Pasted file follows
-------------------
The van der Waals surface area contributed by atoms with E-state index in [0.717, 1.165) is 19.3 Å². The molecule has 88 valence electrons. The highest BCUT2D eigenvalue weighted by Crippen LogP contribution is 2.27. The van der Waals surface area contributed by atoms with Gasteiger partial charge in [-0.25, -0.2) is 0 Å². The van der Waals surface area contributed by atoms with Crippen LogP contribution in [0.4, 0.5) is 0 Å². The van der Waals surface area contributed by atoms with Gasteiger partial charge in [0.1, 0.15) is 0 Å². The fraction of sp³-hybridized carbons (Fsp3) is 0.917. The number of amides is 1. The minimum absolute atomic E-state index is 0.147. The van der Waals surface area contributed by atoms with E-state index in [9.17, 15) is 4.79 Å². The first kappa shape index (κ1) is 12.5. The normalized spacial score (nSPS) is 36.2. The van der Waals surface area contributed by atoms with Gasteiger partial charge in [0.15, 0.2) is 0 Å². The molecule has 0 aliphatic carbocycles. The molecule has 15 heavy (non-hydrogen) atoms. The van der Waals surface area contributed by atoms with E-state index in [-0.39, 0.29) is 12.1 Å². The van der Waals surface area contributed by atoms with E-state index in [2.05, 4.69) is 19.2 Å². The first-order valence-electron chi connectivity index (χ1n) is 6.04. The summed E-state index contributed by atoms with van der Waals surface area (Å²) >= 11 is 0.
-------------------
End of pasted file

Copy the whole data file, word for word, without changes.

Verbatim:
The van der Waals surface area contributed by atoms with E-state index in [0.717, 1.165) is 19.3 Å². The molecule has 88 valence electrons. The highest BCUT2D eigenvalue weighted by Crippen LogP contribution is 2.27. The van der Waals surface area contributed by atoms with Gasteiger partial charge in [-0.25, -0.2) is 0 Å². The van der Waals surface area contributed by atoms with Crippen LogP contribution in [0.4, 0.5) is 0 Å². The van der Waals surface area contributed by atoms with Gasteiger partial charge in [0.1, 0.15) is 0 Å². The fraction of sp³-hybridized carbons (Fsp3) is 0.917. The number of amides is 1. The minimum absolute atomic E-state index is 0.147. The van der Waals surface area contributed by atoms with E-state index in [9.17, 15) is 4.79 Å². The first kappa shape index (κ1) is 12.5. The normalized spacial score (nSPS) is 36.2. The van der Waals surface area contributed by atoms with Gasteiger partial charge in [0.15, 0.2) is 0 Å². The molecule has 0 aliphatic carbocycles. The molecule has 15 heavy (non-hydrogen) atoms. The van der Waals surface area contributed by atoms with E-state index in [-0.39, 0.29) is 12.1 Å². The van der Waals surface area contributed by atoms with E-state index in [2.05, 4.69) is 19.2 Å². The first-order valence-electron chi connectivity index (χ1n) is 6.04. The summed E-state index contributed by atoms with van der Waals surface area (Å²) >= 11 is 0.